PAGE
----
How to Walk Well Alongside LGBTQ+ People

How to Walk Well Alongside LGBTQ+ People

She walked into church with her girlfriend late most Sundays.

I felt the nudge of the Holy Spirit. Her. Go talk with her. I had been speaking on stages for years, seeking to bridge the gap between LGBTQ+ people and churches, but the Holy Spirit had recently pushed me further. You don’t get to wait until people reach out to you. Go to them.

For months, I simply prayed for her, and then I got an idea. “You’re welcome to sit with me and my family,” I said after introducing myself. Her name was Kat. “We’ll always save you a seat.” We did.

She thanked me and then asked about my job. “I’m trying to bridge the gap between LGBTQ+ people and the church,” I said, hoping she didn’t want to fight.

She didn’t. Instead, she reached out: “I’m so tired of what the world says I am. I want to know what God says. Will you meet with me?”

“Of course,” I said, not knowing so much about her.

I didn’t know that 10 years before, she had walked away from God to live the life she desired. I didn’t know that one year before, she had decided to go to church again and broke down because of the power of the Holy Spirit. I didn’t know that recently she had been talking to a therapist about transitioning from female to male. I didn’t know she soon wanted to marry her girlfriend. I didn’t know she had been waking up at night sometimes “gasping for God.”

I didn’t know that simply asking her to sit with us would lead to a discipleship relationship that eventually led her to surrender her whole life to Jesus and do the stumbling, imperfect becoming-like-Jesus walk Christians do.

But God did.

“Yes. Of course,” I said to her message. I was ready to walk with her.

Why was I? And how can you be ready to take the discipleship walk alongside an LGBTQ+ person? After years of walking alongside LGBTQ+ friends, I offer you the first six steps I take:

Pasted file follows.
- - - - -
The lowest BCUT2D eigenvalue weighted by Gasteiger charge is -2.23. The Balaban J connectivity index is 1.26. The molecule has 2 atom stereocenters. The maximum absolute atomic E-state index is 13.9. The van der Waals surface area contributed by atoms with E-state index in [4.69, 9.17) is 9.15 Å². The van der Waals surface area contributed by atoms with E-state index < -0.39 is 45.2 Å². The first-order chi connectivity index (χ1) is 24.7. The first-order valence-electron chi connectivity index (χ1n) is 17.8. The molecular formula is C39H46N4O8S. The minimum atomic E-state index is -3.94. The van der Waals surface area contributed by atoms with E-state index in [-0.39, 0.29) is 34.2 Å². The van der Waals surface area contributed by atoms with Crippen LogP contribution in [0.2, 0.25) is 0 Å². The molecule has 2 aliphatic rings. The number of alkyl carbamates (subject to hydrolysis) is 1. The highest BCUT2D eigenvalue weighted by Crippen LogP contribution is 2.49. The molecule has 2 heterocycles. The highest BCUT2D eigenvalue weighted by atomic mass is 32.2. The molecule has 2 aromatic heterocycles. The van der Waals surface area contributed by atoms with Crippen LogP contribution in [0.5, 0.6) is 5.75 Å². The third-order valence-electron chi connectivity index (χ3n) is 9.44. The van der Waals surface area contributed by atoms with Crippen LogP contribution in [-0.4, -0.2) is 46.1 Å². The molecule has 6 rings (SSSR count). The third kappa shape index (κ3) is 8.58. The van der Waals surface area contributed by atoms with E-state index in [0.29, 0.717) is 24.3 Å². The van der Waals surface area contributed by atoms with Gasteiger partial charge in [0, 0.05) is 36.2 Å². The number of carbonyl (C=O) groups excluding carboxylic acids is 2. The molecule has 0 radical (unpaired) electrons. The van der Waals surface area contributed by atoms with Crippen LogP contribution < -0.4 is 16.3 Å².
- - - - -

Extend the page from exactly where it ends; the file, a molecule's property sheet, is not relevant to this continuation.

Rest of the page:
1. Take a mirror to my heart

How do I actually feel about LGBTQ+ people—really feel? Angry? Scared? Grossed out? Apathetic? Annoyed? Why?

Dear straight friends, we cannot dream of taking a step alongside LGBTQ+ people until we have processed how we feel about LGBTQ+ people. If our heart lacks genuine love, we should not open our mouths until we unpack and confess to Jesus why not.

2. Know what I believe

Arguments rarely win a heart, but a lack of knowing what and why we hold to a traditional view of marriage and sexuality could halt our walking alongside someone.

The focus of this article is not to convince you of the arguments, but instead help you to do the discipleship walk. I encourage you to read and understand your denomination’s position (, or this other resource for a traditional view: Then, when God has you engage an affirming LGBTQ+ person (someone who believes same-sex marriage is blessed by God)—and they really want to know why you believe what you do—you can graciously, humbly share a few reasons, and then ask them what they believe and why.

3. Walk differently with different groups of LGBTQ+ people

We cannot lump all LGBTQ+ people into one category—just like we cannot lump all straight people into one category.

So, yes, LGBTQ+ people need discipleship just like straight people do—but just as with straight people, we need not assume that because someone identifies as LGBTQ+ they need you to walk with them.

From my perspective as someone who has walked alongside various groups of LGBTQ+ people, here are some general ways we should walk alongside these different groups: 

  • LGBTQ+ people who hold the traditional view of marriage and sexuality, are surrendering their version of broken sexuality and gender to Jesus, and are imperfectly running after him

    How do you walk alongside them? Like you would every other person in the church who is imperfectly running after Jesus. You champion them. You learn from them. You say you are proud of them. You disciple them only if they ask you to. You ask them to disciple you! These are your peers who may be even more mature than you are in some areas of the faith because they daily, hourly, perhaps every minute experience sacrifice for the kingdom of God.
  • LGBTQ+ people who hold the traditional view of marriage and sexuality, are surrendering their version of broken sexuality and gender to Jesus, and are struggling to live it out